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Before you head to Louisiana, learn the local lingo

Louisiana has a language (languages, actually) all its own. Here are a few phrases to know before you go that could help make your trip easier.

capitol park museum baton rouge louisiana
Credit: Louisiana Office of Tourism

Planning a trip to visit Louisiana? Here’s a little crash course in some uniquely Louisiana terms so that, as a savvy traveler, you can blend in with the locals. 

Where better to begin than with one of Louisiana’s favorite pastimes: food.  When you order a po’boy, you’re ordering Louisiana’s equivalent of a submarine or hero sandwich. The person behind the counter will ask you if you want it “dressed” (with mayo, lettuce and tomato), and if the po’boy arrives with a side of chips or fries on the house, that’s lagniappe or a little something extra. This should help you pass a good time (or live it up) during your meal and experience what Louisianians call joie de vivre (the joy of living). But beware, as having lots of fun is also said to fuel gumbo ya ya, or everyone talking at once.

If you go to any Cajun or Creole restaurant in the state, you’ll probably see the word gumbo on the menu. This thick soup almost always includes Louisiana’s three-ingredient cooking trinity—celery, bell peppers and onions—but an even more important gumbo ingredient is roux, the browned oil/flour mix used to start a gumbo. Pronounced similarly but spelled differently is rue, French for “street,” which you’ll see on signs throughout south Louisiana. (In New Orleans you’ll sometimes see calle, which also means “street” in Spanish. The reasoning behind this language mixture is because, prior to statehood, Louisiana was a French colony, then a Spanish colony, and then a French colony again.) 

Speaking of the colonial era, New Orleans streets don’t have medians—they have neutral grounds. The term comes from the neutral strip of land on Canal Street (named for a planned canal that was never built) that separated the French-Creoles living in the French Quarter (the vieux carre or “old square”) from the Anglophone newcomers who lived in what’s now known as the Central Business District. Also, streets often have banquettes in lieu of sidewalks.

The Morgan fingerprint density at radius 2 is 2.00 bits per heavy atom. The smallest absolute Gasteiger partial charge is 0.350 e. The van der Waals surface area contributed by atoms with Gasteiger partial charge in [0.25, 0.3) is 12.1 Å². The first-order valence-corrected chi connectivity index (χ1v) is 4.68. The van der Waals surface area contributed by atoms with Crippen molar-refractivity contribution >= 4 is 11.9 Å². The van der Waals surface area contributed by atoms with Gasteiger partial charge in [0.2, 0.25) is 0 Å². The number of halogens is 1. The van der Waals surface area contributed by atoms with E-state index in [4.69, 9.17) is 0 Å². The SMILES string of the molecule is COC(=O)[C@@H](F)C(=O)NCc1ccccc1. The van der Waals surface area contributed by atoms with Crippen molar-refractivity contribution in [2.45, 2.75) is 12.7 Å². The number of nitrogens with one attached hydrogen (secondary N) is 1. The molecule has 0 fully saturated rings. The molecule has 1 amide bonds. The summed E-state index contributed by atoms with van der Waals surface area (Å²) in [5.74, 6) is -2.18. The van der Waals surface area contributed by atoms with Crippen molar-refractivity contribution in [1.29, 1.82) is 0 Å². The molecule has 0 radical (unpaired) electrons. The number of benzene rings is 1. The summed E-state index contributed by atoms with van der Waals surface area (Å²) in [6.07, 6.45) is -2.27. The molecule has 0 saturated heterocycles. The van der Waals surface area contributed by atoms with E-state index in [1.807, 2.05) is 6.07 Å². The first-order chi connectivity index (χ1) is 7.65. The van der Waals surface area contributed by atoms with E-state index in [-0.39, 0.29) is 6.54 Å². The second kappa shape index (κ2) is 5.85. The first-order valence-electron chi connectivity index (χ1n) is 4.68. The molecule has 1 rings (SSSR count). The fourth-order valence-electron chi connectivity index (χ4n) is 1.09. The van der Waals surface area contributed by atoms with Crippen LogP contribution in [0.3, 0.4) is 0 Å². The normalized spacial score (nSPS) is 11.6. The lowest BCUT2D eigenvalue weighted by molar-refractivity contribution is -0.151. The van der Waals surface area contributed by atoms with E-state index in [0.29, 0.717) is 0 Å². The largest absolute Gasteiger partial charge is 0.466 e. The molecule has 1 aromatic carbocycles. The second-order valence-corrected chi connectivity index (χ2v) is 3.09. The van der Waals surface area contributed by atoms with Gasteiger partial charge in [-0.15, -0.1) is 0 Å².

Another important thing to note is that New Orleanians have no concept of north, south, east or west. In the Big Easy things are found uptown, downtown, riverside or lakeside. Local directions are all relative to the city’s geographic location between Lake Pontchartrain, the Mississippi River and the direction the river flows in relation to the city (Ex. If you were floating on a log down the Mississippi River through New Orleans, you’d pass uptown as you continue drifting toward downtown). But as a rule of thumb, Lakeside is north, Riverside is somewhat south, Uptown is somewhat west and Downtown is kind of east. On a related note, the west bank, which is actually south, refers to the suburbs across the river. Insider tip: Get a map or an app. And if a local asks, “Where Y’at?” they don’t actually want to know where you are but rather, “How are you doing?”

Continuing on the geography note, Louisiana is the only American state that has parishes instead of counties. That’s because of the predominantly Catholic population that lived here during the colonial period and early statehood—early government districts nearly mirrored church parishes. When Louisiana became a state in 1812, it was the first state where non-English speaking people were the popular majority. No wonder our street signs are in foreign languages!

During your visit you’ll probably also want to tour some of our swamps and marshes. You typically access those areas via bayous, not streams or creeks. If you want to go out in a little boat by yourself, don’t ask for a canoe or a kayak but a pirogue. And if you pack a fishing rod, you may catch a sac-au-lait (not a literal sack of milk, but a white perch or crappie).

After a day on the water, you’ll want to put on your dancing shoes to get ready for a fais-do-do (fais-DOUGH-DOUGH), a Cajun party with music, dancing and food. And if anyone calls you cher (SHAH), they aren’t referring to a pop diva from the ‘70s—they’re using a term endearment.

We hope these examples are helpful on your next Louisiana adventure. Make sure to try them out while you laissez les bons temps rouler (let the good times roll).